Guarantee of leases

It is sometimes difficult to ensure that a guarantee of a lease that is intended to be registered covers liabilities under the lease if it is not registered.

In the leading case of Chan v Cresdon Pty Ltd (1989) 168 CLR 242; [1989] HCA 63 the High Court of Australia considered the effect of failure to register a lease upon a guarantee.  In that case, the guarantee covered obligations “under this lease”.  The High Court held that the words “this lease” referred to a registered legal lease, not an unregistered equitable lease, so the Guarantor was not liable. 

In response to this decision and a similar finding in Barecall Pty Ltd v Hoban [2009] NSWSC 1104, REIWA revised its standard form lease.  The new form of lease includes the following guarantee and indemnity clauses:

24.1 Guarantee

The Guarantor guarantees unconditionally and irrevocably to the Lessor the due and punctual payment by the Lessee to the Lessor of all Money and the due observance and performance of the Lessee’s Covenants.

24.2 Indemnity

As a separate undertaking, the Guarantor:

    (a) Indemnifies unconditionally and irrevocably the Lessor against all loss, liability, cost or expense (collectively “the Lessor’s loss”) incurred or suffered by the Lessor arising from or in connection with any event of default or as a consequence of a disclaimer of this Lease by a liquidator or trustee of the Lessee; and

    (b) As principal debtor agrees to pay to the Lessor on demand a sum equal to the amount of the Lessor’s loss.

The term “Money” was defined in broad terms as:

The Rent[,] and any other money payable by the Lessee under this Lease[,] including without limitation money payable during any period of holding over or while the Lessee occupies or is entitled to occupy the Premises under any other legal or equitable right or tenancy or as a trespasser and includes any part of it (emphasis added).

The word “including” in this definition presents a minor problem because a legal obligation under a registered lease does not “include” an equitable lease.  However, the only sensible approach to this definition is to insert commas where indicated above to break up the sentences: Alonso v SRS Investments (WA) Pty Ltd [2012] WASC 168 at [114].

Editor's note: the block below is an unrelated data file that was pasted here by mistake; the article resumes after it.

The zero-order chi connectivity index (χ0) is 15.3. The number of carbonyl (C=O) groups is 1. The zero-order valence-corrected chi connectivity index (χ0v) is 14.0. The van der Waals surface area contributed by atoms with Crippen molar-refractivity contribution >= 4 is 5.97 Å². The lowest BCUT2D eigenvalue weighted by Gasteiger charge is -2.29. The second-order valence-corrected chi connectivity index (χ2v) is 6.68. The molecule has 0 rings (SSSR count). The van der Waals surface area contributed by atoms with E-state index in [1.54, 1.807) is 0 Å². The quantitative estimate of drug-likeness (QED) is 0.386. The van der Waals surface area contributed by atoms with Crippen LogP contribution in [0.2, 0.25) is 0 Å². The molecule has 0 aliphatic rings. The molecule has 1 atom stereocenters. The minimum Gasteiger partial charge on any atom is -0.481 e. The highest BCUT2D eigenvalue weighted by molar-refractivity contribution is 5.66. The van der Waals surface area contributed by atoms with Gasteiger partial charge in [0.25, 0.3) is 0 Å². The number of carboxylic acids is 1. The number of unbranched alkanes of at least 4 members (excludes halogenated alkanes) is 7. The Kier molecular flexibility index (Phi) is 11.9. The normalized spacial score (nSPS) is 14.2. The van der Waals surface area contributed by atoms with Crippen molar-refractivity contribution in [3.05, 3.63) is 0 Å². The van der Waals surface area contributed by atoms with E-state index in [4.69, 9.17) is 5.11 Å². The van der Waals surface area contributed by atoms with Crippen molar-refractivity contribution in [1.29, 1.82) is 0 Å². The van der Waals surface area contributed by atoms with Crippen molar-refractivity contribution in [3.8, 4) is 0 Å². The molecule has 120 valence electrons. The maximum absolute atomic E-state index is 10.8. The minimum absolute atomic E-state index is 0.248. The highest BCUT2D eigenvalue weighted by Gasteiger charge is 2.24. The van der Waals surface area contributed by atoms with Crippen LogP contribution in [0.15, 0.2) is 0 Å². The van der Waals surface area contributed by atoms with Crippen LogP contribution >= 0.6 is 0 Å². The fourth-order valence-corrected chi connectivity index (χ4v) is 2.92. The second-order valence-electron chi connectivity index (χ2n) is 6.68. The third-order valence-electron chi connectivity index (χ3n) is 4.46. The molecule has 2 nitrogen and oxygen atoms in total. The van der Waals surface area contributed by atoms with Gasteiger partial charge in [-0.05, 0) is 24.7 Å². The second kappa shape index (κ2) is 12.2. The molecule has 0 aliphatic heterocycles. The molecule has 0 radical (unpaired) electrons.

Clause 24.3 relevantly provides:

The guarantee and indemnity contained in the clause 24:

Continues in full force and effect during the Term and while the Lessee occupies or is entitled to occupy the Premises under this Lease or any form of tenancy or right of occupation or as a trespasser or other unauthorised occupier or holds an equitable interest in the Premises under an agreement for lease or as a periodical tenant or is holding over under this Lease (emphasis added).

The italicised words in clause 24.3 are clearly different from the guarantee clauses considered in Chan v Cresdon Pty Ltd (1989) 168 CLR 242 and Barecall Pty Ltd v Hoban [2009] NSWSC 1104.

The first limb of the guarantee, clause 24.1 clearly applies to the obligations of the Lessee under an unregistered (equitable) lease because of the broad definition of Money and the terms of clause 24.3.

However in Alonso v SRS Investments (WA) Pty Ltd [2012] WASC 168, Edelman J held that the second limb of the guarantee, clause 24.2, does not apply to unregistered leases.  There was no justification for reading clause 24.2 as extending to obligations which, at best, arise under an equitable lease, still less the other types of informal tenancy or unauthorised occupation contemplated by clause 24.3 of the guarantee.

Edelman J held that the failure to register the lease did not excuse the Guarantors from their obligation to make good the Lessee’s failure to make the due and punctual payment to the Lessor of all Money covered by the lease.  This obligation arose from clauses 24.1 and 24.3 of the guarantee and indemnity provisions in the lease.  However, his Honour suggested that the failure to register the lease would prevent the Guarantor being held liable for the Lessee’s breach of covenants under the lease.

In the result, the Guarantor was held liable for certain monetary amounts payable by the Lessee, such as arrears of rental and outgoings, but not for amounts claimed as damages in relation to lost rent after termination of the lease, land tax, council rates, water rates, water consumption, insurance and repairs and maintenance to the garden.  There were several reasons why these amounts were not recoverable from the Guarantor (see [2012] WASC 168 at [133]-[144]), but one possible reason was that the guarantee did not extend to these obligations in the lease because it was not a registered legal lease.

Lavan Legal comment

Alonso v SRS Investments (WA) Pty Ltd [2012] WASC 168 is yet another reminder that ambiguities in guarantees are construed in favour of the guarantor and the guarantor will only be held liable according to the strict terms of their guarantee.  If lessors wish to hold guarantors liable for damages for the lessee’s breaches of covenant in an unregistered lease or informal tenancy arrangement, then they will need to amend clause 24.1 of REIWA’s standard form guarantee to make it clear that it extends to the payment of damages for breaches or non-performance of the lessee’s covenants under an unregistered (equitable lease) or informal tenancy.

It would also be necessary to insert a broad definition of “damages” in terms that are not restricted to “this lease” but extend to damages for breaches and non-performance of covenants in an unregistered equitable lease or informal tenancy or holding over.

For more information about guarantees of leases, please contact:

Peter BeekinkDr James O'Donovan
PartnerSpecial Counsel
(08) 9288 6751(08) 9288 6804